DALLAS — Texas’ record budget shortfall is becoming a political issue as Democrats accuse Republican Comptroller Susan Combs of withholding accurate estimates ahead of the November elections.

The state’s revenue estimate for the next biennium could fall as much as $18 billion below the current budget when the ­Legislature convenes in Austin in January.

But Combs has not updated ­actual projections in advance of the November election. A spokesman said the office is still analyzing the numbers that must be submitted to the Legislature in January.

Uncertainty over actual revenues prompted Sen. Kirk ­Watson, D-Austin, to write a ­letter to Combs seeking a clearer picture of where the state stands in advance of the 2011 session.

“A private business of any size should never fly into a fiscal storm blindly, and neither should Texans or their elected officials,” Watson wrote. “Without a clear picture of the state’s financial condition, we find ourselves in the situation of working on a problem that has not yet been actually defined.”

Bill White, Republican Gov. Rick Perry’s Democratic challenger, agreed that Combs should update revenue estimates on a regular basis.

Perry called the ­demands for numbers a political stunt and said it was “bizarre” that White would want to know the exact size of the deficit before January.

That is when Combs is required by law to provide estimates for the coming two years. Perry said Combs would produce the numbers “at the appropriate time.”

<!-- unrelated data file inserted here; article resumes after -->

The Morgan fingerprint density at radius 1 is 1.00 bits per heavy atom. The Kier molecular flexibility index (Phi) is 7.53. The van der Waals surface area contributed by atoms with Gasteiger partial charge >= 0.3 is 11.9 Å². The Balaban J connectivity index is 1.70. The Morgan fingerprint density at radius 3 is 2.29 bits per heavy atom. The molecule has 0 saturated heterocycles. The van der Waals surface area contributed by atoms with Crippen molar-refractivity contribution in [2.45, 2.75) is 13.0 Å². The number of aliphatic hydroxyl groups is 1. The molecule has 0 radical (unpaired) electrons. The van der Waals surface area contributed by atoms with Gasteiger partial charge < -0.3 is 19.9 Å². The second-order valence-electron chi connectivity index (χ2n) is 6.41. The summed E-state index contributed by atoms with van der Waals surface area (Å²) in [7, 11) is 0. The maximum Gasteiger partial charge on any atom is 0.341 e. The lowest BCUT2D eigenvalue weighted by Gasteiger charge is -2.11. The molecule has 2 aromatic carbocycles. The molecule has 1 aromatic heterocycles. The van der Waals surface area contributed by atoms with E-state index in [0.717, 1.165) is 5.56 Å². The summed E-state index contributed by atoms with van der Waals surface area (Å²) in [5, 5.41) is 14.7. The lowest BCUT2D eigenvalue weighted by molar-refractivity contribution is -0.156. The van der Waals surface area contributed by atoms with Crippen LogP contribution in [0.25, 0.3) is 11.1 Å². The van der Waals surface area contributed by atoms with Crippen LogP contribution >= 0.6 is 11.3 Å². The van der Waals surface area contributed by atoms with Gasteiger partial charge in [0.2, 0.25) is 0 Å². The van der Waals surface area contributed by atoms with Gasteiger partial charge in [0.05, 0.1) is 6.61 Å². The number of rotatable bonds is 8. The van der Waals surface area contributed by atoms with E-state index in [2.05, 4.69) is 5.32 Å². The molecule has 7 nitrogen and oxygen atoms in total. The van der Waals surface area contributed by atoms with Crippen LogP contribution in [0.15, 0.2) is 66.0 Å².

“Only a professional politician could call knowing the facts on our finances 'bizarre,’ “White responded. “As governor, I will provide monthly public reports on projections for the entire fiscal year.”

Combs recently did reveal to bond analysts that Texas would have a $1.3 billion shortfall at the end of the current fiscal year, but that did not affect the state’s triple-A ratings from Moody’s Investors Service and Fitch Ratings.

Standard & Poor’s rates the state’s general obligation bonds AA-plus. Texas has a  healthy rainy-day fund.

Combs’ office also provides monthly reports on sales taxes, the largest source of revenue for the state. During the first 11 months of the fiscal year, sales tax revenues were $1 billion below Combs’ estimates.

In January of odd-numbered years, the comptroller submits an official estimate of state revenues to open the legislative session.

The Texas Legislature meets only in odd-numbered years and produces two-year budgets.

Combs has not updated her revenue estimates this year, though she is allowed to update them at any time.

Like Perry, Combs often touts the state’s sound economic condition compared to other states. Combs does not face a challenger for re-election, but ­Perry faces what could be one of his stiffest challenges from White, a popular former ­mayor of Houston.

Perry, who inherited the office when former Gov. George W. Bush ran for president in 2000, is the state’s longest-serving governor.

Though Combs has not specified the size of the shortfall, estimates of an $18 billion gap appear to be a consensus based on the analysis by legislative leaders. Rating analysts have also used that figure in their reports.

“Forecast cash balances narrow considerably through fiscal 2010,” Fitch analysts wrote in a report on a Texas GO bond rating this month. “A structural gap of up to $18 billion is forecast in the next biennium, to be addressed by the next Legislature beginning in January 2011.”

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